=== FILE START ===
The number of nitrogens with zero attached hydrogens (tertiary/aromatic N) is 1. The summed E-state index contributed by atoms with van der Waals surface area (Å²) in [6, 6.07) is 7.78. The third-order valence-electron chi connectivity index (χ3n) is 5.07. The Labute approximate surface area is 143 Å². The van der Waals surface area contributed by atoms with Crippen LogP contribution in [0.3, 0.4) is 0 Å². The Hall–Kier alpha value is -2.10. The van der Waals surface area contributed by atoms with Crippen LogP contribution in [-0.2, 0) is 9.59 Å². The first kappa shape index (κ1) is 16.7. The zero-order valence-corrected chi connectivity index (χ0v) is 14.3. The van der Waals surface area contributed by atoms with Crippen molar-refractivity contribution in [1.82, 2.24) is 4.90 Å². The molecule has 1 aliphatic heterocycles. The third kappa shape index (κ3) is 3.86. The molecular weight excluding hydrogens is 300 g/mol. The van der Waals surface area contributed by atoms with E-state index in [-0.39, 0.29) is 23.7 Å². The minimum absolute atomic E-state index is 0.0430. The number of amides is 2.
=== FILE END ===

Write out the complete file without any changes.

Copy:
The number of nitrogens with zero attached hydrogens (tertiary/aromatic N) is 1. The summed E-state index contributed by atoms with van der Waals surface area (Å²) in [6, 6.07) is 7.78. The third-order valence-electron chi connectivity index (χ3n) is 5.07. The Labute approximate surface area is 143 Å². The van der Waals surface area contributed by atoms with Crippen LogP contribution in [0.3, 0.4) is 0 Å². The Hall–Kier alpha value is -2.10. The van der Waals surface area contributed by atoms with Crippen LogP contribution in [-0.2, 0) is 9.59 Å². The first kappa shape index (κ1) is 16.7. The zero-order valence-corrected chi connectivity index (χ0v) is 14.3. The van der Waals surface area contributed by atoms with Crippen molar-refractivity contribution in [1.82, 2.24) is 4.90 Å². The molecule has 1 aliphatic heterocycles. The third kappa shape index (κ3) is 3.86. The molecular weight excluding hydrogens is 300 g/mol. The van der Waals surface area contributed by atoms with E-state index in [-0.39, 0.29) is 23.7 Å². The minimum absolute atomic E-state index is 0.0430. The number of amides is 2.